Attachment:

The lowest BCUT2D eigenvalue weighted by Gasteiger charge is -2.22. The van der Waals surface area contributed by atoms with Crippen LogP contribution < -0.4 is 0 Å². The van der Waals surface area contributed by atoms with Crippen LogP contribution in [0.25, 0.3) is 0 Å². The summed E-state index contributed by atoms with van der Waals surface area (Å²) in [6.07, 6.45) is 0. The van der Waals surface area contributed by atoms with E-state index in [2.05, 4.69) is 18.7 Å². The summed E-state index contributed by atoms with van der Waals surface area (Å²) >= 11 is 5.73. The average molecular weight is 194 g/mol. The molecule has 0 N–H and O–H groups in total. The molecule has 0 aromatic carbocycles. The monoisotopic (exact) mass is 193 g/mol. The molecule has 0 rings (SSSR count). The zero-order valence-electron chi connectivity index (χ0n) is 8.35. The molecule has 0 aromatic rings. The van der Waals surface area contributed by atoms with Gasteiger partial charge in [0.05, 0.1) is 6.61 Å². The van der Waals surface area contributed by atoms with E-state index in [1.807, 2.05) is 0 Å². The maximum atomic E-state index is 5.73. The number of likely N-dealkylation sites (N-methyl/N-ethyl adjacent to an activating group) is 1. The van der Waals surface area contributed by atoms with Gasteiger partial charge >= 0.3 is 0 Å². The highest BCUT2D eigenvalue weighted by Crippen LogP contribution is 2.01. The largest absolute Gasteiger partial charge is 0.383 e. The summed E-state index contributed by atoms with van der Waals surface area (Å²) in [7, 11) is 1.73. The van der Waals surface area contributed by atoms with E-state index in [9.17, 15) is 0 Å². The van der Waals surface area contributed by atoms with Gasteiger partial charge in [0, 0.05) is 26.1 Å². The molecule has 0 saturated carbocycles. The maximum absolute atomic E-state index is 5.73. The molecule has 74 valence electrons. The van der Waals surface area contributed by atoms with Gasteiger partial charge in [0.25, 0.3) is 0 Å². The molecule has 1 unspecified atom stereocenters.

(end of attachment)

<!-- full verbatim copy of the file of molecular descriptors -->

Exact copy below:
The lowest BCUT2D eigenvalue weighted by Gasteiger charge is -2.22. The van der Waals surface area contributed by atoms with Crippen LogP contribution < -0.4 is 0 Å². The van der Waals surface area contributed by atoms with Crippen LogP contribution in [0.25, 0.3) is 0 Å². The summed E-state index contributed by atoms with van der Waals surface area (Å²) in [6.07, 6.45) is 0. The van der Waals surface area contributed by atoms with E-state index in [2.05, 4.69) is 18.7 Å². The summed E-state index contributed by atoms with van der Waals surface area (Å²) >= 11 is 5.73. The average molecular weight is 194 g/mol. The molecule has 0 N–H and O–H groups in total. The molecule has 0 aromatic carbocycles. The monoisotopic (exact) mass is 193 g/mol. The molecule has 0 rings (SSSR count). The zero-order valence-electron chi connectivity index (χ0n) is 8.35. The molecule has 0 aromatic rings. The van der Waals surface area contributed by atoms with Gasteiger partial charge in [0.05, 0.1) is 6.61 Å². The van der Waals surface area contributed by atoms with E-state index in [1.807, 2.05) is 0 Å². The maximum atomic E-state index is 5.73. The number of likely N-dealkylation sites (N-methyl/N-ethyl adjacent to an activating group) is 1. The van der Waals surface area contributed by atoms with Gasteiger partial charge >= 0.3 is 0 Å². The highest BCUT2D eigenvalue weighted by Crippen LogP contribution is 2.01. The largest absolute Gasteiger partial charge is 0.383 e. The summed E-state index contributed by atoms with van der Waals surface area (Å²) in [7, 11) is 1.73. The van der Waals surface area contributed by atoms with E-state index in [9.17, 15) is 0 Å². The van der Waals surface area contributed by atoms with Gasteiger partial charge in [0, 0.05) is 26.1 Å². The molecule has 0 saturated carbocycles. The maximum absolute atomic E-state index is 5.73. The molecule has 74 valence electrons. The van der Waals surface area contributed by atoms with Gasteiger partial charge in [0.25, 0.3) is 0 Å². The molecule has 1 unspecified atom stereocenters.